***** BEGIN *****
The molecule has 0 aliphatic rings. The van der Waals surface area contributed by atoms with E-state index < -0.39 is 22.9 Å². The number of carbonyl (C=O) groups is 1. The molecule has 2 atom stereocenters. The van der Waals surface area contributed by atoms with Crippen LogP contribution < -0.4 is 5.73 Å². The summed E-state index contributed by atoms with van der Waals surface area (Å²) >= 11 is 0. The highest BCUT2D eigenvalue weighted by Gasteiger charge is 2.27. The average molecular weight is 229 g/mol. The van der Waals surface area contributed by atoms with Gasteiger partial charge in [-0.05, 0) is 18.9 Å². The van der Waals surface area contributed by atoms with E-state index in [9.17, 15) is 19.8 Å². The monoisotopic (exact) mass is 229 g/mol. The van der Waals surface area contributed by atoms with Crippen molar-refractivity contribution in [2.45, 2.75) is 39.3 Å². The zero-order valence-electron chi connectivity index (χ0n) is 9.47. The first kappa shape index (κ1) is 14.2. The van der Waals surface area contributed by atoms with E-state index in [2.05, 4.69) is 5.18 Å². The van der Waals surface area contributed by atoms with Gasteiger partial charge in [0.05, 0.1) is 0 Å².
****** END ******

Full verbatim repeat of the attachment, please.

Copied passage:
The molecule has 0 aliphatic rings. The van der Waals surface area contributed by atoms with E-state index < -0.39 is 22.9 Å². The number of carbonyl (C=O) groups is 1. The molecule has 2 atom stereocenters. The van der Waals surface area contributed by atoms with Crippen LogP contribution < -0.4 is 5.73 Å². The summed E-state index contributed by atoms with van der Waals surface area (Å²) >= 11 is 0. The highest BCUT2D eigenvalue weighted by Gasteiger charge is 2.27. The average molecular weight is 229 g/mol. The van der Waals surface area contributed by atoms with Gasteiger partial charge in [-0.05, 0) is 18.9 Å². The van der Waals surface area contributed by atoms with E-state index in [9.17, 15) is 19.8 Å². The monoisotopic (exact) mass is 229 g/mol. The van der Waals surface area contributed by atoms with Crippen molar-refractivity contribution in [2.45, 2.75) is 39.3 Å². The zero-order valence-electron chi connectivity index (χ0n) is 9.47. The first kappa shape index (κ1) is 14.2. The van der Waals surface area contributed by atoms with E-state index in [2.05, 4.69) is 5.18 Å². The van der Waals surface area contributed by atoms with Gasteiger partial charge in [0.05, 0.1) is 0 Å².